We have an election this month. Transport, telecommunications and fracking (I’ve been assured AGL are definitely not doing it in my backyard…) are my bug bears. But then I read this.‘-fire-hazard’-realities-life-mothers-and-children-nauru Read it. Like actually. Stop reading this now and read that. Then come back and read this. Okay? Good.   Welcome back. This situation is a hangover from a federal election a few years back. It’s atrocious. As atrocious, I realise, is the selfish nature of my election issues. I’m worried about making my trip to work more convenient, my internet faster and, only because it’s in my backyard, the environment.  All of these issues are being addressed. But it’s just. not. fast. enough. for me. These poor souls have no comfort, no safety and no selfworth. I’m halfway through a Lent reading plan titled ‘Jesus, keep me near the cross.’ We’re reading through Lamentations. (Probably) Jeremiah’s reflections on a desolate Jerusalam. God’s wrath on his chosen people. The picture is not far from this picture of Nauru’s (and all the other) camps – the camps Australia has determined best fit for the men, women and children looking for safety, freedom, even a shred of joy. They’ve walked, sold possessions, paid middlemen, withstood storms in leaky boats and stood in lines. They want what we’ve got in Australia. (Even the clogged roads, stagnant Internet and poor energy practises. Crazy, I know?!). But they’re no longer standing. The lines have stopped. There is no line. There are indefinite holding facilities. I mean there are lines, those daily lines to give them medicine, showers, clean clothes, water. But still I worry about me and my life. Jesus, keep me near the cross. Only in seeing the depth of my sin, can I see the unmatched grace and glory of the cross. Gracious God, Forgive me of my selfish desires, focusing on issues affecting me. My comfort. My convenience. My happiness. Focus my eyes on the depth and breadth of brokenness in my community and in my neighbouring lands. Comfort, protect, free these precious souls from their adversaries. The adversaries my nation has brought upon them. Keep my eyes fixed at the cross. The sacrifice. The gift of grace. Have mercy on me. Amen. Yes, we should still be thoughtful as to what matters this election. Considering the priorities of the nmen and women’s names that will appear on the ballot papers in a few weeks. In rethinking the issues that matter to me I may come to conclusion. But perhaps this time round I’ll be considering my neighbours, those who don’t have a voice and the comfort, convenience and freedom of anyone other than myself. What are the issues that matter to you this election? Are they those that matter in light of the cross? Care to share?Click to share on Facebook (Opens in new window)Click to share on Twitter (Opens in new window)Click to share on Pinterest (Opens in new window)Click to share on LinkedIn (Opens in new window)
The following is an (extended) adaption of my service leading notes from last night. For those who attend church with me, you can ask me offline why I did not deliver it as intended. (Photo credit: Cobbitty Narellan Crows Facebook) In preparing for leading tonight, my dad suggested I brought a cricket bat and put up here in memory of Phillip Hughes. I said, “no way!” Although he knows I have absolutely no interest in cricket, he thought I was being completely unreasonable and ignorant of the state of our nation. I told him tragic death happens every day and we don’t do a full song and dance about that. We had a few more jousts back and forwards before we agreed to disagree. He left with a cricket bat under his arm to take to his church. After he left I began to think: why has Australia been so impacted by the tragic death of Phillip Hughes? In our own church community this week, we have seen terrible accidents that have lead to hospitalisation, and ongoing illness flare. Tragic death, accidents and sickness happen everyday. Why has the death of a cricket player lead to such an outpouring of support: an international social media campaign to silent minutes before amateur and professional cricket matches alike. In my social media feed I’ve seen images of nine year olds wearing black armbands over their cricket whites and my cousin’s Under 17s stand heads bowed across from their opponents. My manager at work teared up talking about it. Death isn’t something that we face all the time. We are a culture who hides from death, a nation who looks the other way. One only needs to look at the SMH home page at lunch time or after work. We like happy stories. We don’t like death. The reality about death is that we all must face it. For those who know the saving grace of Jesus, death should not be feared. But for those we know who don’t know grace, we should fear death for them. A friend on social media flipped the questions this week to ask: why aren’t we so affected by all the deaths that occur everyday? It is true that people die everyday. And that death is always tragic. But this week’s death was unexpected. It was in our face. It was a freak accident from, I’m told, a regulation delivery in our national game. Phillip Hughes’ death has reminded Australians of the fragility of life and how close death really is. The public outpouring of support, the social media memorials are a catharsis for Australians. Today is the first day of Advent – a season of coming, specifically, the coming of Christ. I know I’m particularly excited and starting to get into the festive spirit and like to think of this time of year as joyful and thankful for Christ’s arrival on the first Christmas. But the pain and grief is not out of place in the church’s understanding of Advent. The celebration of Advent is not just celebratory. For Christians, Advent is marked with angst as well as relief. This season of Advent can be a cathartic process for us all. Since from almost the beginning of time, we have been waiting for relief. Relief from pain, from separation, from death. This world is broken. Unexpected deaths happen. War is rife. Loved ones are ill. We are waiting for relief to come. The Advent angst is expressed through brokenhearted waiting, hoping and leaning forward in the midst of darkness. We do not just celebrate that Jesus has come. We lunge with the last shreds of strength toward a distant light in the hope that the glorious Christ is coming again, coming to make things right, coming with a new age in which accidents and tragic death don’t occur. But times weren’t different two thousand years ago. Mary was likely outcast from the reality of being an unwedded pregnant woman. In the days following Jesus’ birth in the faeces-filled stable because a community had no room for him, unreasonable death was thrust upon families in the joy of childbirth. Mothers, fathers and families in Bethlehem lost sons to armed men because of Herod’s horrific orders. Tragic is ordering to kill every boy under age of two because he feared being overthrown by another more powerful man. Through the sorrow of Phillip’s death and the tragic death that happens everyday, we can rejoice even when the tears sting like hell. Jesus came once to bring relief and it is promised he will come again to offer eternal reconfiguration and relief. “The sting of death is sin, and the power of sin is the law. But thanks be to God! He gives us the victory through our Lord Jesus Christ.” In this advent period, even in the wake of tragegy, we should respond to the call: ‘O come let us adore him.” We should share the call to those who are afraid of death, those who are uncertain about what comes after death. Life is fragile and death is permanent. Let us adore the one who brings an offer of life. Come, let us adore him – now and when he comes again. Come again soon, Jesus.   If you haven’t chosen an Advent reading plan yet, there are plenty available online through’s YouVersion  App or if you’re a lady, join me with She Reads Truth’s Come Let Us Adore Him. Care to share?Click to share on Facebook (Opens in new window)Click to share on Twitter (Opens in new window)Click to share on Pinterest (Opens in new window)Click to share on LinkedIn (Opens in new window)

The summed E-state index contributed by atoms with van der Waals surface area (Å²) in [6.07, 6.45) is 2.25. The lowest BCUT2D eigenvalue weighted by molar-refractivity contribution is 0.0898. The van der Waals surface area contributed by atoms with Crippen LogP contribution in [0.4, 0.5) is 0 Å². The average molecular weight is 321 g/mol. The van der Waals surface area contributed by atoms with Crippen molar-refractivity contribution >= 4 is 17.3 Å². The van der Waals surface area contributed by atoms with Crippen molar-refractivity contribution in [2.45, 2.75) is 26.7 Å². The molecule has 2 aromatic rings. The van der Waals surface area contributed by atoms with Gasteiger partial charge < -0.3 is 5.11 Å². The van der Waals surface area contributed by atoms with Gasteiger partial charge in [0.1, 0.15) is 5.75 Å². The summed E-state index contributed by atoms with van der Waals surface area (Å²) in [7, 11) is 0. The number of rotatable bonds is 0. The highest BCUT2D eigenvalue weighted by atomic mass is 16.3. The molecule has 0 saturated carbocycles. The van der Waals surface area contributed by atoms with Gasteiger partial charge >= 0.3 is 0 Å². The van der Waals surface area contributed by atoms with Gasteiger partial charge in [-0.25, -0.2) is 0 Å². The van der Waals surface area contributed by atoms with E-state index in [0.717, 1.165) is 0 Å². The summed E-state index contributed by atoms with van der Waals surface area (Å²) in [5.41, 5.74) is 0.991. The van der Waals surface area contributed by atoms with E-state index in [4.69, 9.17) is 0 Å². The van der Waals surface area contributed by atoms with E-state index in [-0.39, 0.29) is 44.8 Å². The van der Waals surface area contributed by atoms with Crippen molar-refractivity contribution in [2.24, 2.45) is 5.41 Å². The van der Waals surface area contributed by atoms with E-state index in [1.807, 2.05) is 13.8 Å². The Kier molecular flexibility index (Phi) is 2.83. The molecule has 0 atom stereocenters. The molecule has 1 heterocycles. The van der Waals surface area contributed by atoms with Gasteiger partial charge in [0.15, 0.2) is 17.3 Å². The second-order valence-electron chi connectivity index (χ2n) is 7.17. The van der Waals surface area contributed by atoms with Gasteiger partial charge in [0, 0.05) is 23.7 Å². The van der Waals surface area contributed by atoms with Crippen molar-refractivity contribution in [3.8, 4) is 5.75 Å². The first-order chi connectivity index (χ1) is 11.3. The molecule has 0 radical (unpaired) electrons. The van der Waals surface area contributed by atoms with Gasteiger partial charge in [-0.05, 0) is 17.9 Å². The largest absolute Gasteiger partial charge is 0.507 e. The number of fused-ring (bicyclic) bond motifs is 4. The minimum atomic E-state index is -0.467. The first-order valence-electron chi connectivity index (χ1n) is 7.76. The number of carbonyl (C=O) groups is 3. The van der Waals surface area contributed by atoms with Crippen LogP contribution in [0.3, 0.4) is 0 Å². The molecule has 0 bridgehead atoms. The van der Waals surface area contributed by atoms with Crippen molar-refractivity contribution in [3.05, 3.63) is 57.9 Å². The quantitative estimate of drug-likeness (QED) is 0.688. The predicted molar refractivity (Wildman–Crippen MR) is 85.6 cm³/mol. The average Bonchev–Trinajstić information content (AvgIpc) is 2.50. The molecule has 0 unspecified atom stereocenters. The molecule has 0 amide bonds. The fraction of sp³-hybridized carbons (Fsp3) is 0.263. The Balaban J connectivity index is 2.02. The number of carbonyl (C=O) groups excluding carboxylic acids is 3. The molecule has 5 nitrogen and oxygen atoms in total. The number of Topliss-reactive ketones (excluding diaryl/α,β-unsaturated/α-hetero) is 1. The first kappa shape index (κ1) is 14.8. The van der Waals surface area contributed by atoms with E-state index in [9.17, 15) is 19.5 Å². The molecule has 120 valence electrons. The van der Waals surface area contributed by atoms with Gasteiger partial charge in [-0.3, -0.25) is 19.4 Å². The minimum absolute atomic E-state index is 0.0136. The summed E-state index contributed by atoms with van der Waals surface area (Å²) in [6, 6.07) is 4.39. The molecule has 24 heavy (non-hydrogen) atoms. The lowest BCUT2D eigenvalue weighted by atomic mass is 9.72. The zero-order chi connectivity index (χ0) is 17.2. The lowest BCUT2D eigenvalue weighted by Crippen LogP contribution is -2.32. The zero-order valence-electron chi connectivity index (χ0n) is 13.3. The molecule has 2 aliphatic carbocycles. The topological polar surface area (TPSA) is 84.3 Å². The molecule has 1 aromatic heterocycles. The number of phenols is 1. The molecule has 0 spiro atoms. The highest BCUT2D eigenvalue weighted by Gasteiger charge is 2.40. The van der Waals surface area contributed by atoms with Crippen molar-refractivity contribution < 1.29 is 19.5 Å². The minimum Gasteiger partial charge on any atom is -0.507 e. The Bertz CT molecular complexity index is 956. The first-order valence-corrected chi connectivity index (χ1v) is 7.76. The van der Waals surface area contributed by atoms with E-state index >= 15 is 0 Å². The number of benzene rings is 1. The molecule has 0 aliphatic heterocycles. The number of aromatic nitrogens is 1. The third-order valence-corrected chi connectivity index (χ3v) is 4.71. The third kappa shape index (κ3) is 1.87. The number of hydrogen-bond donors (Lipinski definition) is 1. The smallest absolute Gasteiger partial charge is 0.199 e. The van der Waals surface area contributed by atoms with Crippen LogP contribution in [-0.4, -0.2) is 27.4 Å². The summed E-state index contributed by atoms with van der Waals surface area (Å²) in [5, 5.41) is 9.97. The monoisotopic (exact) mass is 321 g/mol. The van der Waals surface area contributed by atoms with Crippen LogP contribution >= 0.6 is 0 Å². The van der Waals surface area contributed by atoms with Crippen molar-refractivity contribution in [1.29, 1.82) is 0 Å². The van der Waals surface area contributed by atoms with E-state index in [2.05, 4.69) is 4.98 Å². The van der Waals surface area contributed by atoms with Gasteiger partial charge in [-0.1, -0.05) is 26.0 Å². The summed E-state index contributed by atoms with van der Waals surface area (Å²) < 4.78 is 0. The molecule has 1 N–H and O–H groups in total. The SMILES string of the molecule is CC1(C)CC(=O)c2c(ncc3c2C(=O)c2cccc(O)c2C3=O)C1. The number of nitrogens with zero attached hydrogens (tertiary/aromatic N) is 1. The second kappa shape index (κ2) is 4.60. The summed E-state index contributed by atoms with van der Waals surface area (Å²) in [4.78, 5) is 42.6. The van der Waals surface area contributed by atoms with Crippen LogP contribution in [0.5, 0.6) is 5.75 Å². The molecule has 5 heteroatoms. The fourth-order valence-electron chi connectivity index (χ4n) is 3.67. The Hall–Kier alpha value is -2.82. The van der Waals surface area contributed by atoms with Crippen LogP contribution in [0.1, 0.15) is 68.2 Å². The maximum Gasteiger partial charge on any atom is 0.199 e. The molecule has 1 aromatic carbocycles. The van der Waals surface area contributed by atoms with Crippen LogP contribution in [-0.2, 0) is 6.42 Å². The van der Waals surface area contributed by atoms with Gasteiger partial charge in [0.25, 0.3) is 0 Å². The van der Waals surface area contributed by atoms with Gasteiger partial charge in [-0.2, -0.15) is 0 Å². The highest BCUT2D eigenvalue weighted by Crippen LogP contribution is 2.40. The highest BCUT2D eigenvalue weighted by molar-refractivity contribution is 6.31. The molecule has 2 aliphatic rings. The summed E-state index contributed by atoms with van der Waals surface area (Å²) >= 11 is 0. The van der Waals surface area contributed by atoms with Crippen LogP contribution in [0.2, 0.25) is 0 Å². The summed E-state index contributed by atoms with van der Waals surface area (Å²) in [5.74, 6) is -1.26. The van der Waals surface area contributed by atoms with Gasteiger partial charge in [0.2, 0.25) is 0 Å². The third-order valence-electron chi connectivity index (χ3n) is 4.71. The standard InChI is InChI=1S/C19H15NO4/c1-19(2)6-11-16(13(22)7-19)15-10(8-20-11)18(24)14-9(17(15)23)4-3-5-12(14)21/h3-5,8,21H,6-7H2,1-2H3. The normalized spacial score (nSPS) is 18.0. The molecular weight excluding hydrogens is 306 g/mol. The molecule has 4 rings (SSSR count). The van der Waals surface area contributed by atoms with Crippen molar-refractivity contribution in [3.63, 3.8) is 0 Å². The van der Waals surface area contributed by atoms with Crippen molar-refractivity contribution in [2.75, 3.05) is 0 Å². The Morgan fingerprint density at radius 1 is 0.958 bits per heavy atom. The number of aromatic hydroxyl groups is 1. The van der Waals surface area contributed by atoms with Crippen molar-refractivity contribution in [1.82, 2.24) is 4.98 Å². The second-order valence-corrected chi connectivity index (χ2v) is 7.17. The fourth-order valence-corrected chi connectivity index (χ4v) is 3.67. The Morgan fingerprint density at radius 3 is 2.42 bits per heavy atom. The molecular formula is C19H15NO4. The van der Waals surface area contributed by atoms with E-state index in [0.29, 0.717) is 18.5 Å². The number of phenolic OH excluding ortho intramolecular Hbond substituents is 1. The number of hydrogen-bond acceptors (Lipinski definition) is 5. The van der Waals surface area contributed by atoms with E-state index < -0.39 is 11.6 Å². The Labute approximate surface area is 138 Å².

It’s taken me a while to decide whether to publish this because in part it exemplifies the very issue I’m trying to bring to fore. Alas, I have spoken to a few people, prayed and decided I would. If you take issue, bring it up with me – I’d love to talk further. A number of months ago I was chatting with a young single sister- and an older brother-in Christ, one that I respect and have learnt a great deal from. The conversation flowed about the struggles of relationships, singleness, strong-willed women and in jest he commented, “Well as a first year single guy, I would have been intimidated by you both!” I laughed it off and moved on to another topic. I moved on so quickly I missed his apology for his remark. However, my dear friend standing with me went silent. I didn’t notice. We spoke later and she admitted she was hurt by the comment. Today a dear sister shared her anxiety after disagreeing about an action decided upon by a brother she is in a ministry partnership with. Deciding not to speak up, “Mel, I don’t want to intimidate him!” She isn’t interested in him, but still conscious of her actions. I’ve had other conversations of a similar nature. Strong young Christian women confused as to how to live as a disciple-making-disciples, serving in ministries, often in leadership positions, without intimidating the godly young men they meet. I myself have been labelled an “outspoken single adult,” and wondered at the time what to make of the comment. In a wife I might be described as contentious and far from temperate, the exact opposite of what a wife is called to be. I know it’s unhelpful to have a part of the body so confused as to how to respond and so here’s just a small insight into what’s going on inside the intelligent minds and huge hearts of so many young Christian woman. Before setting out on a longer-than-usual drive on Sunday I pulled up The Village Church podcast and saw Matt Chandler’s most recent talks were on women. Strong-willed, judgemental Mel was fired up: ‘Ah a married Southern man talking about the role and downfall of women – this is gonna be great!’ I pounded my finger on the play icon and pulled out of my driveway. Standard stock introductory music and then Chandler boomed out of Penelope’s speakers: “A man teaching on the purpose of women. What could go wrong?” Huh, way to go brother, at least we agree on that. The first 30 minutes were fairly standard; wives, submission, husbands, male headship. It wasn’t anything new (although he explained ‘helpmate’ in a quite a helpful way). He then moved away from role of women in the family and to their role in the local church. Things heated up. “Now let’s look at the church. What we see clearly in the New Testament is women are as needed and necessary in the flourishing of the church body.” In Acts 8:4, women are almost certainly included in the list of disciples who went everywhere preaching the gospel. Older women are to teach younger women. We see that in Titus 2. Priscilla helped her husband Aquila teach Apollos. In Acts 18 Philip had four virgin daughters who prophesied. The women prayed and prophesied in the gathering at the church in Corinth.” Damn straight. “Women are not only needed and necessary, but they are indispensable and essential in the life of the church.” Men and women are created equal and we should see that play out in the local church and in other areas of life. He had set things up well. He moved on to single women – ah yes, here we go. “Let me tell you what [a helpmate for single women] doesn’t mean: it doesn’t mean you’re supposed to sit around and wait for a husband. In the Old Testament, the blessing was children. In the New Testament, the blessing is disciples. So don’t sit around twiddling your thumbs waiting for some man. Please don’t do that. The kingdom of God is at hand and you’ve been called to actively play a part.” Amen brother. Amen. For a while now, as I attend more weddings in one year than my non-Christian friends and colleagues will attend in a lifetime, tour the new homes and apartments of friends and as I awkwardly rub the growing stomachs of my pregnant Christian sisters, I’ve refused to sit and wait. From getting involved at church, to making independent financial decisions, understanding superannuation and investing in relationships far and wide. I’m not waiting. I may not be waiting but I also haven’t discounted serving God with a husband. I’ll happily admit I notice young men. I notice Godly young men. I notice Godly young men who are theologically sound, serving the church and can stand on their two feet (and preferably mow a lawn!). I notice them and sometimes* I wonder why they don’t notice me. I know I’m not alone but it’s also not something I’ve ever heard spoken of ‘from the front’ – until Sunday (via my car’s speakers). “If you’re a single woman in here and you’re like, “Chandler, if I go strong like that, if I get deeper theologically, I’m nervous that young men would be intimidated and wouldn’t approach me.” Now, I don’t struggle with confidence. I am confident in how God has made me. The gifts he has given me. The passions he has instilled in me. The go-get attitude I use to serve the church. But I’m guilty of thinking this – and so are my friends. Perhaps if I’m less assertive, less opinionated, less keen to grapple with God’s word, less vocal in trying to understand women’s role in the world, less enthusiastic in trying new things, less change-happy. Perhaps [insert any number of attributes] I’d be more attractive to a male suitor. Matt’s response was on point but the statement he had made just previous to it changed its weight. His response: “Practice and exercise your gifts to make disciples for the glory of God. Be the type of women who are iron that sharpen the iron of your husbands and male friends. And young men, don’t be intimidated by women who are more theologically informed and educated than you are.” Awesome. But he had just made this condition: “The only caveat we ever see in the Bible around this is that women don’t exercise their gifts in a way that emasculates men or usurps their authority…[so] quit waiting around for some doofus to ask you out.” While I openly joke when discussing the role of men and women, and throw around the term feminism, hear me when I say I appreciate the role God has designed for men – that’s some serious responsibility thrown in their direction. With a sociology major under my belt, I also accept the sociological reality of a man’s impact on the stability of family and children’s wellbeing. Despite my ongoing struggle in understanding the term, God designed women as a ‘helpmate’ for men (Genesis 2:10). However, God instilled a desire for knowledge and understanding, He gifted me in a way that sees me speak up when I don’t understand/agree. He designed me in a way that people may label me as “outspoken”. Matt Chandler suggests we should not wait for a doofus, nor should we exercise our gifts in a way that usurps the authority of men or less diplomatically – emasculates them. It is this very statement that leads me to start thinking perhaps I should curb by words, think more, listen more, speak less. I seek to live life that pleases God and follows his teaching in his Word, the Bible. Now I do not uphold a particular pastor or teachers words as truth, rather I look to the bible and it’s teaching. It just happens that Chandler was the first pastor I’ve heard to address this issue. There is a great deal written about women and here’s just a few passages that address how a woman should live: A gracious woman attains honor, And ruthless men attain riches. // Proverbs 11:16 It is better to live in a desert land Than with a contentious and vexing woman. // Proverbs 21:19 Women must likewise be dignified, not malicious gossips, but temperate, faithful in all things. // 1 Timothy 3:11 Charm is deceitful and beauty is vain, But a woman who fears the LORD, she shall be praised. // Proverbs 31:30 Older women likewise are to be reverent in their behavior, not malicious gossips nor enslaved to much wine, teaching what is good, so that they may encourage the young women to love their husbands, to love their children, to be sensible, pure, workers at home, kind, being subject to their own husbands, so that the word of God will not be dishonored. // Titus 2:3-5 The bible is punctuated by honourable woman who have served the Lord faithfully. Faithfully with honour, dignity and goodness. Their temperament patient, encouraging,  kind, loving, generous; temperate. These are the things a woman should be. We read about those who worked with Paul in the early church as “fellow workers.” We see  women used powerfully for God’s glory and growth of the church. Mary Magdelene, Lydia, Tabitha, Mary, Phoebe, Priscilla in the New Testament.   We also see single woman passionately standing up for truth, for social justice, for unity. Single women, and married women, are integral to the church. But here’s the challenge where we get caught up thinking, ‘I don’t want him to be intimidated.’ We actively are trying to balance living as biblical women and serving the church with our gifts, while also allowing men to fulfil their roles. We want them to live as Godly men and so we’re left questioning the impact of our thoughts, words, actions. Am I fulfilling my role? Is he fulfilling his role? Am I doing too much? Am I preventing him from fulfilling it? These woman I speak of aren’t after a doofus. We want a husband fit for his role. We want brothers serving faithfully. Now this is not a call out for help, I’d like to think I wouldn’t go to my little corner of the internet to do that. I don’t wish for you to come up to me and pat me on the back and say: “The Lord has someone picked out for you,” or “Patience sister,” or any other patronising statement. I’m good. I’m better than good. Many of you may want to help so it’s worth considering what will be helpful for single women. There are too many unhelpful articles, too much ill-informed advice and weak prayer going on. This isn’t about me and my future, rather the healthy, fruitful service of this part of the body of Christ. I’m also not calling young men to be stronger in how they live and serve our God. I would be out of place doing so and I also don’t think it’s the solution. It’s the unhelpful thought that is pervading young Christian women and holding them back. It’s a thought that makes me question the ministries I’m involved in. It’s what distorts my thinking and question why the attractive, (and before you all jump, not physically) godly, faithful brother isn’t interested. It’s about a confusion that is pervading the thoughts of strong Christian single women unsure how to serve God best. As we live, prayerfully serving and considering how best to do so, it’s worth considering and praying for the confused sisters around you – whether you’re married, single, man or woman. I don’t know if we’ve made this fear of ‘intimidation’ up or whether it’s legitimate, but without resolution these woman, and I, just continue. I continue praying with a confessing heart. I continue serving with a generous spirit. I continue running; running with perseverance the race marked out for us. May we all.   Listen, read or watch Matt Chandler’s talk ‘Woman’s purpose‘. (I also recommend his next talk ‘Woman’s hurdles‘ and look forward to his most recent ‘Woman’s redemption‘.) *Please don’t think I’m wallowing in my singleness, or it consumes my thoughts. I am trying to be honest. I look forward to seeing and praising God for the great things single woman and I could do without the added responsibility of a husband and children. Care to share?Click to share on Facebook (Opens in new window)Click to share on Twitter (Opens in new window)Click to share on Pinterest (Opens in new window)Click to share on LinkedIn (Opens in new window)